Are you trying to save an application data file and getting an error message that says:
"Cannot read file. File is locked"
Did you try opening the file using a universal naming convention (UNC) path?
A UNC path looks like this: \computernamesharename.
Microsoft has a fix for this, or you can work around it by editing the registry.
This article contains information about modifying the registry. Before
you modify the registry, make sure to back it up and make sure that you
understand how to restore the registry if a problem occurs.
When you try to save a file such as a Microsoft Excel workbook that you
opened by using a universal naming convention (UNC) path, you may
receive an error message that is similar to one of the following:
"Cannot read file. File is locked"
Event Viewer may contain the following event:
Event Type: Information
Event Source: Application Popup
Event Category: None
Event ID: 26
Description: Application popup: Windows – Delayed Write Failed :
Windows was unable to save all the data for the file
name_of_the_file_you_want_to_save. The data has been lost. This error
may be caused by a failure of your computer hardware or network
connection. Please try to save this file elsewhere.
CAUSE OF THIS PROBLEM
This problem occurs when the redirector flushes the contents of the
file, and writes to a file handle with read-only access instead of to a
file handle with write access. When the redirector received an
opportunistic lock break to none, it purged the cache for the file, but
uninitialize the cache for the file. The redirector also needed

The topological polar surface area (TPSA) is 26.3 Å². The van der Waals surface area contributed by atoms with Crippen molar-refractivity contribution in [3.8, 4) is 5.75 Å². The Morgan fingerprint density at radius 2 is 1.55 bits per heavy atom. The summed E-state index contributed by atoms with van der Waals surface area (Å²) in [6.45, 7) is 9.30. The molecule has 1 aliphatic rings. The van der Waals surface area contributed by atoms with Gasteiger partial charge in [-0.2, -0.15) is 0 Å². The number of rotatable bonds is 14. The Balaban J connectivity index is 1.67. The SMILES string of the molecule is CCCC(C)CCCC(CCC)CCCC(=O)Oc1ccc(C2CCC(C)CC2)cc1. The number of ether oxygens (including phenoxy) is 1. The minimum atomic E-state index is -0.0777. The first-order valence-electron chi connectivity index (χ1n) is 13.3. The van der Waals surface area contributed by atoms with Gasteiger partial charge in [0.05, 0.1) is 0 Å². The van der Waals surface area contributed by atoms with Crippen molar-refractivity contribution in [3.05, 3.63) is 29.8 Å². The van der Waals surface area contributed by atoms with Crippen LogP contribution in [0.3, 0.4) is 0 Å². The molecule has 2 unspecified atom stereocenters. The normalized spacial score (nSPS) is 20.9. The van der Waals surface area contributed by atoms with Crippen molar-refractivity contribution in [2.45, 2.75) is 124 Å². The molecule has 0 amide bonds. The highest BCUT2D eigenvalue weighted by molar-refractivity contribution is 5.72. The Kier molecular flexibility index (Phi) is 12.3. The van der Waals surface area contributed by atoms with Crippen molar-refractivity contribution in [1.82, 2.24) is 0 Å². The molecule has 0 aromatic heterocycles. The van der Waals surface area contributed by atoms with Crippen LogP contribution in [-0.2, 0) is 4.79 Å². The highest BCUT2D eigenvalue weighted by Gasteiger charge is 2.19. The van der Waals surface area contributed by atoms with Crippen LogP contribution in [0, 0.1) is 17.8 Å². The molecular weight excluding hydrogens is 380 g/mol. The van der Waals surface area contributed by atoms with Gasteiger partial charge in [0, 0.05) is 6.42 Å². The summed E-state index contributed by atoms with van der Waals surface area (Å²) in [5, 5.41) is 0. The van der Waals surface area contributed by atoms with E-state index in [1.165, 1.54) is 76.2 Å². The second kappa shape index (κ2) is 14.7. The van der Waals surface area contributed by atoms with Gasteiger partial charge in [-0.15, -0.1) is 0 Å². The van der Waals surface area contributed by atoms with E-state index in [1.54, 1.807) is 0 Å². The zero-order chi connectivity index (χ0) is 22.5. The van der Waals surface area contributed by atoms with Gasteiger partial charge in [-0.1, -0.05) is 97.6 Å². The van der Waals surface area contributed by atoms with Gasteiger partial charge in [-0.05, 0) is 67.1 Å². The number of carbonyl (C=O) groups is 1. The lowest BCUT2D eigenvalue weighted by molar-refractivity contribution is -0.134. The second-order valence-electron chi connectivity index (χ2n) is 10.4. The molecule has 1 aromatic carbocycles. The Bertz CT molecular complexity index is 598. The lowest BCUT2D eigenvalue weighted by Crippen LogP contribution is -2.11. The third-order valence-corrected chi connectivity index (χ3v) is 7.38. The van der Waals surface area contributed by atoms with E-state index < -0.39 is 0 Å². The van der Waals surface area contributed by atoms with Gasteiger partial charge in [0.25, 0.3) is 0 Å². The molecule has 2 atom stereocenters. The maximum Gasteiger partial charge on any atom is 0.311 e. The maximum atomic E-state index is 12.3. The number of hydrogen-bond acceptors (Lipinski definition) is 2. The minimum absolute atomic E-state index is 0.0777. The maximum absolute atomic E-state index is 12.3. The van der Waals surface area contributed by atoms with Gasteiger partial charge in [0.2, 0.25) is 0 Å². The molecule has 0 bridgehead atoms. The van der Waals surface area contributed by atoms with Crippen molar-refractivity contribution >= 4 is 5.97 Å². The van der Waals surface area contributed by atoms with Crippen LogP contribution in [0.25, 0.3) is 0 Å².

to purge and uninitialize when the set end of file occurs because the
opportunistic lock break is asynchronous. Because it did not
uninitialize the cache for the file, it wrote to the incorrect file
A supported fix is now available from Microsoft, but it is only
intended to correct the problem described in this article. Only apply
it to systems that are experiencing this specific problem. This fix may
receive additional testing to further ensure product quality.
Therefore, if you are not severely affected by this problem, Microsoft
recommends that you wait for the next Windows XP Service Pack 2 that
contains this fix.
To resolve this problem immediately, contact Microsoft Product Support
Services to obtain the fix. For a complete list of Microsoft Product
Support Services phone numbers and information about support costs,
visit the following Microsoft Web site:
In special cases, charges that are ordinarily incurred for support
calls may be canceled if a Microsoft Support Professional determines
that a specific update will resolve your problem. The usual support
costs will apply to additional support questions and issues that do not
qualify for the specific update in question. The English version of
this fix has the file attributes (or later) that are listed in the
following table. The dates and times for these files are listed in
coordinated universal time (UTC). When you view the file information,
it is converted to local time. To find the difference between UTC and
local time, use the Time Zone tab in the Date and Time tool in Control
If you use Registry Editor incorrectly, you may cause serious problems
that may require you to reinstall your operating system. We cannot
guarantee that you can solve problems that result from using Registry
Editor incorrectly. Use Registry Editor at your own risk. To work
around this problem, disable opportunistic locking on the file server:
1. Click Start, and then click Run.
2. In the Open box, type regedit, and then press ENTER.
3. In Registry Editor, locate the following subkey in the registry:
4. In the right pane, click EnableOplocks, and then press ENTER.
5. In the Value data box, type 0, and then press ENTER.
6. Quit Registry Editor.
Microsoft has confirmed that this is a problem in the Microsoft products that are listed below:
- Microsoft Windows XP 64-Bit Edition
- Microsoft Windows XP Home Edition SP1
- Microsoft Windows XP Professional SP1